In eager anticipation of my copy of Miriam, I thought I would look up mention of her in the Bible to look for story clues. There are only a few mentions of her, by name, and two of them stuck out to me. At the beginning of the Israelites journey, just after the safe crossing of the Red Sea, Miriam leads the other women in worship with a song and dance.
Sing to the Lord, for he is highly exalted. The horse and its rider he has hurled into the sea. Ex 15:21
Can you imagine the sense of relief the people felt at this point? A short time ago, the Israelites were huddled in terror with the might of the Egyptian army on one side and the cold depths of a sea on the other. Nowhere to run, nowhere to hide, death was waiting to claim them.
Then, the winds come and part the sea leaving a wide path for them to escape. They would climb over rocks and dodge slimy bits of debris, while the sound of chariots and the cries of soldiers chased them. But the distant shore beckoned, promising safety and freedom. Then as the last person left the seabed, there came the terrifying roar as the water reclaimed its home taking the bulk of the Egyptian army with it.
I don’t think relief is a strong enough word. No wonder Miriam and the others danced and sang. I imagine that the entire encampment sang along. Thousands upon thousands of people worshiping God. That scene is a far cry from the other reference to Miriam by name that stood out to me:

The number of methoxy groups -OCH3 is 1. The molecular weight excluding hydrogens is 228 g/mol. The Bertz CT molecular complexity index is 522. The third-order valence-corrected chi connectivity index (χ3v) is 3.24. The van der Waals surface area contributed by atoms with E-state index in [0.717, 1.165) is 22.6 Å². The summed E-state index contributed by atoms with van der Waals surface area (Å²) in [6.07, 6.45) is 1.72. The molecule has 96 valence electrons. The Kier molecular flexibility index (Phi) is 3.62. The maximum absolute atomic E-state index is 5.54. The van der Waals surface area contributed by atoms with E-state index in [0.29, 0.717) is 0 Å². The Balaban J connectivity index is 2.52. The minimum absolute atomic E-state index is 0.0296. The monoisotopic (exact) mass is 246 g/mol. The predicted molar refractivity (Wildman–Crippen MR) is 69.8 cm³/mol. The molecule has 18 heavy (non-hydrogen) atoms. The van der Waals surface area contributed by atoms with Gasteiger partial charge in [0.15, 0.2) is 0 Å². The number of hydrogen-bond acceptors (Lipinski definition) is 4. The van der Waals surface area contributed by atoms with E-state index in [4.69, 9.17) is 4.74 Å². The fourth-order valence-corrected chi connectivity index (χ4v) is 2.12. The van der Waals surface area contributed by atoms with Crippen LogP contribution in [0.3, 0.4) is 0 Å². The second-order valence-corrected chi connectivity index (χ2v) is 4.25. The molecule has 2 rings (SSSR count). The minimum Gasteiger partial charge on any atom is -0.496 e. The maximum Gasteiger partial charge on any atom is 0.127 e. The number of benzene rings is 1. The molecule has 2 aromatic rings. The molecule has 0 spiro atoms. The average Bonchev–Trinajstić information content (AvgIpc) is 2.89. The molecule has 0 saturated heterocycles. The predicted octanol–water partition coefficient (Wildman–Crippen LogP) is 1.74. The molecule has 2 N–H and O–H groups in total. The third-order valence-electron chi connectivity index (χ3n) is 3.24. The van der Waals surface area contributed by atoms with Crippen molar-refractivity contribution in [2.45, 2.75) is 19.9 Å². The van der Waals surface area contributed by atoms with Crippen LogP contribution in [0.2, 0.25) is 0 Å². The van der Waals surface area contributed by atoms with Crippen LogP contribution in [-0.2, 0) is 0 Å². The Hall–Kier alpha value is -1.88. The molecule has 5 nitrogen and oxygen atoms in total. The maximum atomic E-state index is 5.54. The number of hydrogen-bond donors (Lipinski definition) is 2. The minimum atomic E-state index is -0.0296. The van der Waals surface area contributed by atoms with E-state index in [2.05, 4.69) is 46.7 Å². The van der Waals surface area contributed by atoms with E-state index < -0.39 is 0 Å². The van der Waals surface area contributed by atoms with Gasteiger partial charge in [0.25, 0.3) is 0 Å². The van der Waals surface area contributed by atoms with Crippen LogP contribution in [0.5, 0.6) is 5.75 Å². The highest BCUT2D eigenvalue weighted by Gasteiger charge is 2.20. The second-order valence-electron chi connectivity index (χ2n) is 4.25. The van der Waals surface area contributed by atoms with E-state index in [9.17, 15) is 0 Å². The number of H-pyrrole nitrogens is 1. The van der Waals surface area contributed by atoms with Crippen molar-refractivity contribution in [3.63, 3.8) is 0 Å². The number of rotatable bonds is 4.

Miriam and Aaron began to talk against Moses because of his Cushite wife, for he had married a Cushite. ‘Has the Lord spoken only through Moses?’ They asked. ‘Hasn’t he also spoken through us?’ Num. 12:1-2
How did Miriam the sweet girl we met in The Pharaoh’s Daughter go from such deep and heartfelt worship to a woman who gave voice to jealousy? The Lord plagued her with leprosy for a week as punishment for speaking against her brother, God’s chosen mouthpiece. She was restored only through the prayers of her brothers.
I think many of us go through similar stages. I know that I have lost the first blush of the love I held for my Lord. I worship easily enough when He has brought me through a great trial, but then when things become more comfortable, my eyes turn instead to other things. With the fickleness of my heart, I am so thankful he doesn’t punish with leprosy anymore or I would be in trouble!
So now I wait even more eagerly for Miriam. Perhaps in reading her story, I can figure out how to fix my own.